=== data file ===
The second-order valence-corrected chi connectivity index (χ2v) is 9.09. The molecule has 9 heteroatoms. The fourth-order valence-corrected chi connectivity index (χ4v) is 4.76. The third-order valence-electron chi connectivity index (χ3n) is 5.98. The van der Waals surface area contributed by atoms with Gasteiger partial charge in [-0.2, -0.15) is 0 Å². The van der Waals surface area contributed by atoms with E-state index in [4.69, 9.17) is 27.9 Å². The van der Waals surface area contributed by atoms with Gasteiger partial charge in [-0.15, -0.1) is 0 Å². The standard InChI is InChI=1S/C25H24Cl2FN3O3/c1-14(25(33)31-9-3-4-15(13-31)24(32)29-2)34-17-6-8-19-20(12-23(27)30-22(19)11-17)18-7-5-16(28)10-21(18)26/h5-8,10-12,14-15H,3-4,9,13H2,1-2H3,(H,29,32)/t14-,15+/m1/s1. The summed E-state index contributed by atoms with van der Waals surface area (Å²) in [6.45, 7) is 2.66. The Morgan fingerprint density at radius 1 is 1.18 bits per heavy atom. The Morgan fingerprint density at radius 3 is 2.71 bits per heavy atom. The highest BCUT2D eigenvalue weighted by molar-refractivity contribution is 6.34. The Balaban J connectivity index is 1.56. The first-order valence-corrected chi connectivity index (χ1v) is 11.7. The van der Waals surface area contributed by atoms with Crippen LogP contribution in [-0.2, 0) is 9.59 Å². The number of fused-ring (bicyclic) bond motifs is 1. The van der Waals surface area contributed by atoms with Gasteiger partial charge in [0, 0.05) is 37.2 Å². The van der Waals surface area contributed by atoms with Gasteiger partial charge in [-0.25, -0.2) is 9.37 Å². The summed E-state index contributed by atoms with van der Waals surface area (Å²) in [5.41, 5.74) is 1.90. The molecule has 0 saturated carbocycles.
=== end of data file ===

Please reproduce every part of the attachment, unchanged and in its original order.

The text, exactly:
The second-order valence-corrected chi connectivity index (χ2v) is 9.09. The molecule has 9 heteroatoms. The fourth-order valence-corrected chi connectivity index (χ4v) is 4.76. The third-order valence-electron chi connectivity index (χ3n) is 5.98. The van der Waals surface area contributed by atoms with Gasteiger partial charge in [-0.2, -0.15) is 0 Å². The van der Waals surface area contributed by atoms with E-state index in [4.69, 9.17) is 27.9 Å². The van der Waals surface area contributed by atoms with Gasteiger partial charge in [-0.15, -0.1) is 0 Å². The standard InChI is InChI=1S/C25H24Cl2FN3O3/c1-14(25(33)31-9-3-4-15(13-31)24(32)29-2)34-17-6-8-19-20(12-23(27)30-22(19)11-17)18-7-5-16(28)10-21(18)26/h5-8,10-12,14-15H,3-4,9,13H2,1-2H3,(H,29,32)/t14-,15+/m1/s1. The summed E-state index contributed by atoms with van der Waals surface area (Å²) in [6.45, 7) is 2.66. The Morgan fingerprint density at radius 1 is 1.18 bits per heavy atom. The Morgan fingerprint density at radius 3 is 2.71 bits per heavy atom. The highest BCUT2D eigenvalue weighted by molar-refractivity contribution is 6.34. The Balaban J connectivity index is 1.56. The first-order valence-corrected chi connectivity index (χ1v) is 11.7. The van der Waals surface area contributed by atoms with Crippen LogP contribution in [-0.2, 0) is 9.59 Å². The number of fused-ring (bicyclic) bond motifs is 1. The van der Waals surface area contributed by atoms with Gasteiger partial charge in [0, 0.05) is 37.2 Å². The van der Waals surface area contributed by atoms with Gasteiger partial charge in [-0.25, -0.2) is 9.37 Å². The summed E-state index contributed by atoms with van der Waals surface area (Å²) in [5.41, 5.74) is 1.90. The molecule has 0 saturated carbocycles.